Summary and Current Status
On August 7, 2008, after serving more than six years of his lengthy sentence, Syrian economist ’Aref Dalila was granted a presidential pardon on grounds of poor health. He remains in serious ill-health, suffering from numerous ailments, including diabetes, deep vein thrombosis (DVT), and heart problems. Dr. Dalila was arrested in 2001, convicted, and given a ten-year prison sentence for his peaceful efforts to call for political and economic reform in his country. Amnesty International (AI) adopted him as a prisoner of conscience.
Dr. ‘Aref Dalila is a Syrian economist. Formerly dean of the Faculty of Economics at Aleppo University, he was dismissed from his post, reportedly because of his outspoken views against government corruption and his calls for freedom of expression to complement economic reform. When Syria’s President Bashar al-Assad succeeded his father in 2000, he reportedly spoke of the necessity of reform and constructive criticism during his inaugural speech and later met with Dr. Dalila, promising to reinstate him in his academic post. However, we understand that the prime minister subsequently informed Dr. Dalila that he could not be reinstated as dean unless he renounced his critical views with regard to government corruption and the need for reform. Dr. Dalila refused to do so and, as a result, was never reinstated.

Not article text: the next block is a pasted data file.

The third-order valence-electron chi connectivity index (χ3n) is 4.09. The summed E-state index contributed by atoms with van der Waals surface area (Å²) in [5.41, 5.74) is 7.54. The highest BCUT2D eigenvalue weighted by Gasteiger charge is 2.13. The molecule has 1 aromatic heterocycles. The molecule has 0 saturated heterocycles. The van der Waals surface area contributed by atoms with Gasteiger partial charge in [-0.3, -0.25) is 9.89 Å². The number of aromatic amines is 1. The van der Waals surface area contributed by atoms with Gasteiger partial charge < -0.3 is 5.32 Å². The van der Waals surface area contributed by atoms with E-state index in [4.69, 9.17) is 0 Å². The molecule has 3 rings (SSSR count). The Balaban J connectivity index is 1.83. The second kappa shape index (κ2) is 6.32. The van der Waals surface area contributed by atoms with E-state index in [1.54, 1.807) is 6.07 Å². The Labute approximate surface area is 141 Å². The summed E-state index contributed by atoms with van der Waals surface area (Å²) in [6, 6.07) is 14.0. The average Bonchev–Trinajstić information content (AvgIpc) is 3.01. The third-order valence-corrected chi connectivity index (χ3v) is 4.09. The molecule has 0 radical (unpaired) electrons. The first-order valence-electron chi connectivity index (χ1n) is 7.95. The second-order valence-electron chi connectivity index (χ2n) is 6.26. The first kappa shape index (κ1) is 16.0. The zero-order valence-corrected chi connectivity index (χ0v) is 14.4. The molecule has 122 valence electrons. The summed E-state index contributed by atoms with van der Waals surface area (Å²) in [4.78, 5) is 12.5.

During this period—generally referred to as the “Damascus Spring” because the Syrian authorities tacitly allowed a margin of freedom of expression—Dr. Dalila helped form a loose network of Syrian intellectuals and businessmen that held a series of forums where public affairs and political and cultural issues were discussed. Eventually, Dr. Dalila and other civil society activists organized under the name Committees for the Revival of Civil Society (Lijan Ihya al-Mujtama' al-Madani), of which he was a founding member. At various forums, Dr. Dalila reportedly continued to speak out against government corruption and to call on the government to grant freedom of expression to complement economic reforms. In addition, according to the Committee to Protect Journalists, Dr. Dalila wrote an “unusually critical analysis of the state-run Syrian economy” that blamed the Syrian government for two decades of economic stagnation. His article was published in the official daily Al-Thawra in early October 2000.
In February 2001, as the political forums reportedly gained popularity, the Syrian authorities began to require that their organizers obtain official permission before a forum could be held. That same month independent parliamentarian Riad Seif, the leader of the National Dialogue Forum, applied for official permission to hold a forum. After trying for seven months, without success, to obtain permission, MP Seif held the forum at his home on the outskirts of Damascus on September 5, 2001. Dr. Dalila was one of more than 400 people who reportedly attended and listened to guest speaker Professor Burhan Ghalyun, a sociologist from the Sorbonne University in Paris, lecture on the need in Syria for radical political change, the creation of a multi-party system, and an end to martial law. During the discussion that followed the lecture, Dr. Dalila reportedly peacefully expressed his opinions, some of which were critical of the Syrian government.